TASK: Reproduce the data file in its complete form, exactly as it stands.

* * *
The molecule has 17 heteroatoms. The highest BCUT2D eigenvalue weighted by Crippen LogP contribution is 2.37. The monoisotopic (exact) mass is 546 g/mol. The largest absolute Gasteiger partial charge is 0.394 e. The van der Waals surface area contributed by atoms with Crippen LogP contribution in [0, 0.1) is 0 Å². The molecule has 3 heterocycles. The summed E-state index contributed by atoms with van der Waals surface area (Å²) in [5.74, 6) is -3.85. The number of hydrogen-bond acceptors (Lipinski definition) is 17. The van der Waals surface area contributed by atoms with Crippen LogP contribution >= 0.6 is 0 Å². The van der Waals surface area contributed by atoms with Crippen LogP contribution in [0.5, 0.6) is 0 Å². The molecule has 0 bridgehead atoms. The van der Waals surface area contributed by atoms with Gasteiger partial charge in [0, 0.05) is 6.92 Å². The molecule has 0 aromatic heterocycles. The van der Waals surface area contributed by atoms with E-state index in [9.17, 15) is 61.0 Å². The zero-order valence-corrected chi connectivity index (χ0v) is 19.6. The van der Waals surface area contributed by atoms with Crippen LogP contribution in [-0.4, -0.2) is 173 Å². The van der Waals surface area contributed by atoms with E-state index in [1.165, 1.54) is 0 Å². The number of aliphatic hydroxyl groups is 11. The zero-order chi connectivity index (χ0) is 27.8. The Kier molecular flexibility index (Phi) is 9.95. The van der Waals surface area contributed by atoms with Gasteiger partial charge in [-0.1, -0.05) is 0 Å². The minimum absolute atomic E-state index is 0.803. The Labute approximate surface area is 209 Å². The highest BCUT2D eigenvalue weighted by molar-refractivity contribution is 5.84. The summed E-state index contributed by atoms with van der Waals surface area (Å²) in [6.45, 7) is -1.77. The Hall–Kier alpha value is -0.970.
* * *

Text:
The molecule has 17 heteroatoms. The highest BCUT2D eigenvalue weighted by Crippen LogP contribution is 2.37. The monoisotopic (exact) mass is 546 g/mol. The largest absolute Gasteiger partial charge is 0.394 e. The van der Waals surface area contributed by atoms with Crippen LogP contribution in [0, 0.1) is 0 Å². The molecule has 3 heterocycles. The summed E-state index contributed by atoms with van der Waals surface area (Å²) in [5.74, 6) is -3.85. The number of hydrogen-bond acceptors (Lipinski definition) is 17. The van der Waals surface area contributed by atoms with Crippen LogP contribution >= 0.6 is 0 Å². The van der Waals surface area contributed by atoms with Crippen LogP contribution in [0.5, 0.6) is 0 Å². The molecule has 0 bridgehead atoms. The van der Waals surface area contributed by atoms with Gasteiger partial charge in [0, 0.05) is 6.92 Å². The molecule has 0 aromatic heterocycles. The van der Waals surface area contributed by atoms with E-state index in [9.17, 15) is 61.0 Å². The zero-order valence-corrected chi connectivity index (χ0v) is 19.6. The van der Waals surface area contributed by atoms with Crippen LogP contribution in [-0.4, -0.2) is 173 Å². The van der Waals surface area contributed by atoms with E-state index in [1.165, 1.54) is 0 Å². The number of aliphatic hydroxyl groups is 11. The zero-order chi connectivity index (χ0) is 27.8. The Kier molecular flexibility index (Phi) is 9.95. The van der Waals surface area contributed by atoms with Gasteiger partial charge in [-0.1, -0.05) is 0 Å². The minimum absolute atomic E-state index is 0.803. The Labute approximate surface area is 209 Å². The highest BCUT2D eigenvalue weighted by molar-refractivity contribution is 5.84. The summed E-state index contributed by atoms with van der Waals surface area (Å²) in [6.45, 7) is -1.77. The Hall–Kier alpha value is -0.970.